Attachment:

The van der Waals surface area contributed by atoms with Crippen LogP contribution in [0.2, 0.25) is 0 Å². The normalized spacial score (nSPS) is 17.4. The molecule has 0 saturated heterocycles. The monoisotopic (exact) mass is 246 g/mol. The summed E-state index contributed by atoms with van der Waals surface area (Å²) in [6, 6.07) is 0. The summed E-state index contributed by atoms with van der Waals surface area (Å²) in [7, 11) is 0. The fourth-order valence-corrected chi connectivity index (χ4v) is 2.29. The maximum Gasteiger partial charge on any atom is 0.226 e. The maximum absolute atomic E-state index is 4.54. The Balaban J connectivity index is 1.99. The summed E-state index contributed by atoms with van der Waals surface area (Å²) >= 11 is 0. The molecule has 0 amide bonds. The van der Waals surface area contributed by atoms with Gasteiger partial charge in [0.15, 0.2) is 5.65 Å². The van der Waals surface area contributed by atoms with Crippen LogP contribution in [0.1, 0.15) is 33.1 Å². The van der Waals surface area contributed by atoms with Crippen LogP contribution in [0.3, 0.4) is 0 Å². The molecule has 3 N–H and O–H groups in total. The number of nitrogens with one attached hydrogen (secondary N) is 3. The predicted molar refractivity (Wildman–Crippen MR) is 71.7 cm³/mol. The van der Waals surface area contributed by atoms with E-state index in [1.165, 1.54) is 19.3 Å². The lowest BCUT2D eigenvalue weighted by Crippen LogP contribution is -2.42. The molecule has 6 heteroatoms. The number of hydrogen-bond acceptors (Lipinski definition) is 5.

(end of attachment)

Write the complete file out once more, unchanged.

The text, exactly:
The van der Waals surface area contributed by atoms with Crippen LogP contribution in [0.2, 0.25) is 0 Å². The normalized spacial score (nSPS) is 17.4. The molecule has 0 saturated heterocycles. The monoisotopic (exact) mass is 246 g/mol. The summed E-state index contributed by atoms with van der Waals surface area (Å²) in [6, 6.07) is 0. The summed E-state index contributed by atoms with van der Waals surface area (Å²) in [7, 11) is 0. The fourth-order valence-corrected chi connectivity index (χ4v) is 2.29. The maximum Gasteiger partial charge on any atom is 0.226 e. The maximum absolute atomic E-state index is 4.54. The Balaban J connectivity index is 1.99. The summed E-state index contributed by atoms with van der Waals surface area (Å²) >= 11 is 0. The molecule has 0 amide bonds. The van der Waals surface area contributed by atoms with Gasteiger partial charge in [0.15, 0.2) is 5.65 Å². The van der Waals surface area contributed by atoms with Crippen LogP contribution in [0.1, 0.15) is 33.1 Å². The van der Waals surface area contributed by atoms with Crippen LogP contribution in [0.3, 0.4) is 0 Å². The molecule has 3 N–H and O–H groups in total. The number of nitrogens with one attached hydrogen (secondary N) is 3. The predicted molar refractivity (Wildman–Crippen MR) is 71.7 cm³/mol. The van der Waals surface area contributed by atoms with E-state index in [1.165, 1.54) is 19.3 Å². The lowest BCUT2D eigenvalue weighted by Crippen LogP contribution is -2.42. The molecule has 6 heteroatoms. The number of hydrogen-bond acceptors (Lipinski definition) is 5.